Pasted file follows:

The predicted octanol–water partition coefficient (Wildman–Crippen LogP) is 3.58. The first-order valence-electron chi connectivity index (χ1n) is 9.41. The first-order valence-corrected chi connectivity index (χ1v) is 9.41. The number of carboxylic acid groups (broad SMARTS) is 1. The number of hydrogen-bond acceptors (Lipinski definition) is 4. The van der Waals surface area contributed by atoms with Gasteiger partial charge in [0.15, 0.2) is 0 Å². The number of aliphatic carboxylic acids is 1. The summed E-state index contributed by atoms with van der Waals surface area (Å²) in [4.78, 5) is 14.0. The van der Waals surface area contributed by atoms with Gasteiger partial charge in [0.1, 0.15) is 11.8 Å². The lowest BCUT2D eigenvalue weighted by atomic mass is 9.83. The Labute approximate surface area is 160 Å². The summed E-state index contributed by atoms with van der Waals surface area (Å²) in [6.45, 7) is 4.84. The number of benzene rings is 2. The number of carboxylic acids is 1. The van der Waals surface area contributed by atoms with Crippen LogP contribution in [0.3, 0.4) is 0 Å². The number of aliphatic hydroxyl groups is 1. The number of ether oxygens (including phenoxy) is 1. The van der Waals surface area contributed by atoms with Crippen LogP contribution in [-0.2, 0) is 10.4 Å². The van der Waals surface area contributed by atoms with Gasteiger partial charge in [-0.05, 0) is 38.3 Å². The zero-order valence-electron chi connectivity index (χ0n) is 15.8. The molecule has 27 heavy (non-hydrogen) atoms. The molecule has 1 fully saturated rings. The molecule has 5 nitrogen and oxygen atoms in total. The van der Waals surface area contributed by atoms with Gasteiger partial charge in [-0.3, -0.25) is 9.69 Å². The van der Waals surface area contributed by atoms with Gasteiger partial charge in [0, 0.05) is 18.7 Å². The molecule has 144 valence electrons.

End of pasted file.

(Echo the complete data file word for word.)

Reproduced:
The predicted octanol–water partition coefficient (Wildman–Crippen LogP) is 3.58. The first-order valence-electron chi connectivity index (χ1n) is 9.41. The first-order valence-corrected chi connectivity index (χ1v) is 9.41. The number of carboxylic acid groups (broad SMARTS) is 1. The number of hydrogen-bond acceptors (Lipinski definition) is 4. The van der Waals surface area contributed by atoms with Gasteiger partial charge in [0.15, 0.2) is 0 Å². The number of aliphatic carboxylic acids is 1. The summed E-state index contributed by atoms with van der Waals surface area (Å²) in [4.78, 5) is 14.0. The van der Waals surface area contributed by atoms with Gasteiger partial charge in [0.1, 0.15) is 11.8 Å². The lowest BCUT2D eigenvalue weighted by atomic mass is 9.83. The Labute approximate surface area is 160 Å². The summed E-state index contributed by atoms with van der Waals surface area (Å²) in [6.45, 7) is 4.84. The number of benzene rings is 2. The number of carboxylic acids is 1. The van der Waals surface area contributed by atoms with Crippen LogP contribution in [0.3, 0.4) is 0 Å². The number of aliphatic hydroxyl groups is 1. The number of ether oxygens (including phenoxy) is 1. The van der Waals surface area contributed by atoms with Crippen LogP contribution in [-0.2, 0) is 10.4 Å². The van der Waals surface area contributed by atoms with Gasteiger partial charge in [-0.05, 0) is 38.3 Å². The zero-order valence-electron chi connectivity index (χ0n) is 15.8. The molecule has 27 heavy (non-hydrogen) atoms. The molecule has 1 fully saturated rings. The molecule has 5 nitrogen and oxygen atoms in total. The van der Waals surface area contributed by atoms with Gasteiger partial charge in [-0.3, -0.25) is 9.69 Å². The van der Waals surface area contributed by atoms with Gasteiger partial charge in [0, 0.05) is 18.7 Å². The molecule has 144 valence electrons.